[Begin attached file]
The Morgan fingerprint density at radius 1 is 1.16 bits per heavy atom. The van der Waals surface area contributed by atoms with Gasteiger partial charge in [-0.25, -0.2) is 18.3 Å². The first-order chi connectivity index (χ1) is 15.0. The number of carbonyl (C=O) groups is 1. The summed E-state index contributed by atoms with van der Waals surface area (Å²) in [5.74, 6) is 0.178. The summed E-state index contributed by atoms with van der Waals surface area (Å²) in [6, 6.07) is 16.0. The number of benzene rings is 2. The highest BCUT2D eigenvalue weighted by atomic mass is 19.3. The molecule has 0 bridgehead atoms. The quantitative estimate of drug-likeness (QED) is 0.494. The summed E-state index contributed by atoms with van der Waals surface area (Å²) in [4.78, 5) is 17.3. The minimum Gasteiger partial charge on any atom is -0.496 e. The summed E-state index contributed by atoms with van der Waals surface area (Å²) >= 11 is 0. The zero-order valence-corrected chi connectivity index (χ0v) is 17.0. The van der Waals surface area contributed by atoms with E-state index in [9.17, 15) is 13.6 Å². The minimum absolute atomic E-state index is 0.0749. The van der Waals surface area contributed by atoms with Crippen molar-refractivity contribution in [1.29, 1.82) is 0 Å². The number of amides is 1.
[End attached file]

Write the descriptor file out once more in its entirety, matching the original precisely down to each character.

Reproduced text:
The Morgan fingerprint density at radius 1 is 1.16 bits per heavy atom. The van der Waals surface area contributed by atoms with Gasteiger partial charge in [-0.25, -0.2) is 18.3 Å². The first-order chi connectivity index (χ1) is 15.0. The number of carbonyl (C=O) groups is 1. The summed E-state index contributed by atoms with van der Waals surface area (Å²) in [5.74, 6) is 0.178. The summed E-state index contributed by atoms with van der Waals surface area (Å²) in [6, 6.07) is 16.0. The number of benzene rings is 2. The highest BCUT2D eigenvalue weighted by atomic mass is 19.3. The molecule has 0 bridgehead atoms. The quantitative estimate of drug-likeness (QED) is 0.494. The summed E-state index contributed by atoms with van der Waals surface area (Å²) in [4.78, 5) is 17.3. The minimum Gasteiger partial charge on any atom is -0.496 e. The summed E-state index contributed by atoms with van der Waals surface area (Å²) >= 11 is 0. The zero-order valence-corrected chi connectivity index (χ0v) is 17.0. The van der Waals surface area contributed by atoms with E-state index in [9.17, 15) is 13.6 Å². The minimum absolute atomic E-state index is 0.0749. The van der Waals surface area contributed by atoms with Crippen molar-refractivity contribution in [1.29, 1.82) is 0 Å². The number of amides is 1.